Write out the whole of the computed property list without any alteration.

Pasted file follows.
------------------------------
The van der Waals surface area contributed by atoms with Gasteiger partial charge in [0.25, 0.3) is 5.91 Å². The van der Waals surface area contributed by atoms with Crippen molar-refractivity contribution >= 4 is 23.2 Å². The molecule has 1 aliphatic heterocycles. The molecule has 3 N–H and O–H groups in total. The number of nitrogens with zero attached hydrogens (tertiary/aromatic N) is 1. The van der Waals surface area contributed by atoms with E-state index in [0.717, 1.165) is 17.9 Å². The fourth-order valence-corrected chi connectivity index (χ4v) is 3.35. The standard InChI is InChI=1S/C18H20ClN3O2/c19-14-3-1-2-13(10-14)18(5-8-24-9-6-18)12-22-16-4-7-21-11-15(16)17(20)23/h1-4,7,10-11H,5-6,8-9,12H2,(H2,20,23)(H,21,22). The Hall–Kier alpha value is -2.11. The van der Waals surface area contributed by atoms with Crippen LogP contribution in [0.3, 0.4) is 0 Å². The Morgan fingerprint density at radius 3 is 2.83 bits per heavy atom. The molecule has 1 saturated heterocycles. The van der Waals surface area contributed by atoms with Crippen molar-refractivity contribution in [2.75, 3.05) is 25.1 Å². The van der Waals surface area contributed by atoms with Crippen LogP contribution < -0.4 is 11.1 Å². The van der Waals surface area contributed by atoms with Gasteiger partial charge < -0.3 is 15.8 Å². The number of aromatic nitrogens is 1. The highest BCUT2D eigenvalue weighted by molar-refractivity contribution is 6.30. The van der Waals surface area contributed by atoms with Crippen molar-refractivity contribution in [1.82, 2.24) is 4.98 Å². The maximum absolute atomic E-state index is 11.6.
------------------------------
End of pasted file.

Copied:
The van der Waals surface area contributed by atoms with Gasteiger partial charge in [0.25, 0.3) is 5.91 Å². The van der Waals surface area contributed by atoms with Crippen molar-refractivity contribution >= 4 is 23.2 Å². The molecule has 1 aliphatic heterocycles. The molecule has 3 N–H and O–H groups in total. The number of nitrogens with zero attached hydrogens (tertiary/aromatic N) is 1. The van der Waals surface area contributed by atoms with E-state index in [0.717, 1.165) is 17.9 Å². The fourth-order valence-corrected chi connectivity index (χ4v) is 3.35. The standard InChI is InChI=1S/C18H20ClN3O2/c19-14-3-1-2-13(10-14)18(5-8-24-9-6-18)12-22-16-4-7-21-11-15(16)17(20)23/h1-4,7,10-11H,5-6,8-9,12H2,(H2,20,23)(H,21,22). The Hall–Kier alpha value is -2.11. The van der Waals surface area contributed by atoms with Crippen LogP contribution in [0.3, 0.4) is 0 Å². The Morgan fingerprint density at radius 3 is 2.83 bits per heavy atom. The molecule has 1 saturated heterocycles. The van der Waals surface area contributed by atoms with Crippen molar-refractivity contribution in [2.75, 3.05) is 25.1 Å². The van der Waals surface area contributed by atoms with Crippen LogP contribution < -0.4 is 11.1 Å². The van der Waals surface area contributed by atoms with Gasteiger partial charge < -0.3 is 15.8 Å². The number of aromatic nitrogens is 1. The highest BCUT2D eigenvalue weighted by molar-refractivity contribution is 6.30. The van der Waals surface area contributed by atoms with Crippen molar-refractivity contribution in [1.82, 2.24) is 4.98 Å². The maximum absolute atomic E-state index is 11.6.